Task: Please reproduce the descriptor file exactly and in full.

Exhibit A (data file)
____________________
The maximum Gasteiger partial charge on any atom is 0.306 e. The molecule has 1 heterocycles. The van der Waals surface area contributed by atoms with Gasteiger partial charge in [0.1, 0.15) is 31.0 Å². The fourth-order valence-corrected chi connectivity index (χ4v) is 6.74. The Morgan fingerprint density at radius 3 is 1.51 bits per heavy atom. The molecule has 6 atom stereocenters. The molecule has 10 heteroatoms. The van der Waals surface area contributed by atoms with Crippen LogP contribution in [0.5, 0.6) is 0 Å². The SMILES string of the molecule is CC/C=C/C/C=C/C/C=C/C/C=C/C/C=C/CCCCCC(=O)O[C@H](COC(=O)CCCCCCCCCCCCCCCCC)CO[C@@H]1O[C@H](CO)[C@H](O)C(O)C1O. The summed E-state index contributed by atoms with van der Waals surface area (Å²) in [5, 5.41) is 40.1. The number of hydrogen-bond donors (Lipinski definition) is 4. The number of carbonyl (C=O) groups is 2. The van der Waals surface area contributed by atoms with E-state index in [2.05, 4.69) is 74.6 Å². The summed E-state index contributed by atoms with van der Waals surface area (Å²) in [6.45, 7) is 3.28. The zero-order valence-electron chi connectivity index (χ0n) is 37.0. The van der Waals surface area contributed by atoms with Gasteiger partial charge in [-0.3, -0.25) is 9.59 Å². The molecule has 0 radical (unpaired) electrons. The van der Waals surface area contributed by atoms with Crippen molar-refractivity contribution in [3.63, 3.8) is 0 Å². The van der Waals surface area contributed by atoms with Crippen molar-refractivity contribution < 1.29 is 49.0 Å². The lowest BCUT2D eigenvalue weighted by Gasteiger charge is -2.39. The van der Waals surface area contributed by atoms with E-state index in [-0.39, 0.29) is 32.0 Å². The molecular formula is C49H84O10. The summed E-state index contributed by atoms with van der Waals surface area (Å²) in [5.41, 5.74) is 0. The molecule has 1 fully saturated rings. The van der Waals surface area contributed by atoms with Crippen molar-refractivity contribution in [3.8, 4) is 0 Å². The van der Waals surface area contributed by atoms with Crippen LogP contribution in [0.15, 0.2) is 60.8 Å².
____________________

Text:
The maximum Gasteiger partial charge on any atom is 0.306 e. The molecule has 1 heterocycles. The van der Waals surface area contributed by atoms with Gasteiger partial charge in [0.1, 0.15) is 31.0 Å². The fourth-order valence-corrected chi connectivity index (χ4v) is 6.74. The Morgan fingerprint density at radius 3 is 1.51 bits per heavy atom. The molecule has 6 atom stereocenters. The molecule has 10 heteroatoms. The van der Waals surface area contributed by atoms with Crippen LogP contribution in [0.5, 0.6) is 0 Å². The SMILES string of the molecule is CC/C=C/C/C=C/C/C=C/C/C=C/C/C=C/CCCCCC(=O)O[C@H](COC(=O)CCCCCCCCCCCCCCCCC)CO[C@@H]1O[C@H](CO)[C@H](O)C(O)C1O. The summed E-state index contributed by atoms with van der Waals surface area (Å²) in [5, 5.41) is 40.1. The number of hydrogen-bond donors (Lipinski definition) is 4. The number of carbonyl (C=O) groups is 2. The van der Waals surface area contributed by atoms with E-state index in [2.05, 4.69) is 74.6 Å². The summed E-state index contributed by atoms with van der Waals surface area (Å²) in [6.45, 7) is 3.28. The zero-order valence-electron chi connectivity index (χ0n) is 37.0. The van der Waals surface area contributed by atoms with Gasteiger partial charge in [-0.3, -0.25) is 9.59 Å². The molecule has 0 radical (unpaired) electrons. The van der Waals surface area contributed by atoms with Crippen molar-refractivity contribution in [3.63, 3.8) is 0 Å². The van der Waals surface area contributed by atoms with Crippen molar-refractivity contribution < 1.29 is 49.0 Å². The lowest BCUT2D eigenvalue weighted by Gasteiger charge is -2.39. The van der Waals surface area contributed by atoms with E-state index in [-0.39, 0.29) is 32.0 Å². The molecular formula is C49H84O10. The summed E-state index contributed by atoms with van der Waals surface area (Å²) in [5.41, 5.74) is 0. The molecule has 1 fully saturated rings. The van der Waals surface area contributed by atoms with Crippen molar-refractivity contribution in [3.8, 4) is 0 Å². The van der Waals surface area contributed by atoms with Crippen LogP contribution in [0.15, 0.2) is 60.8 Å².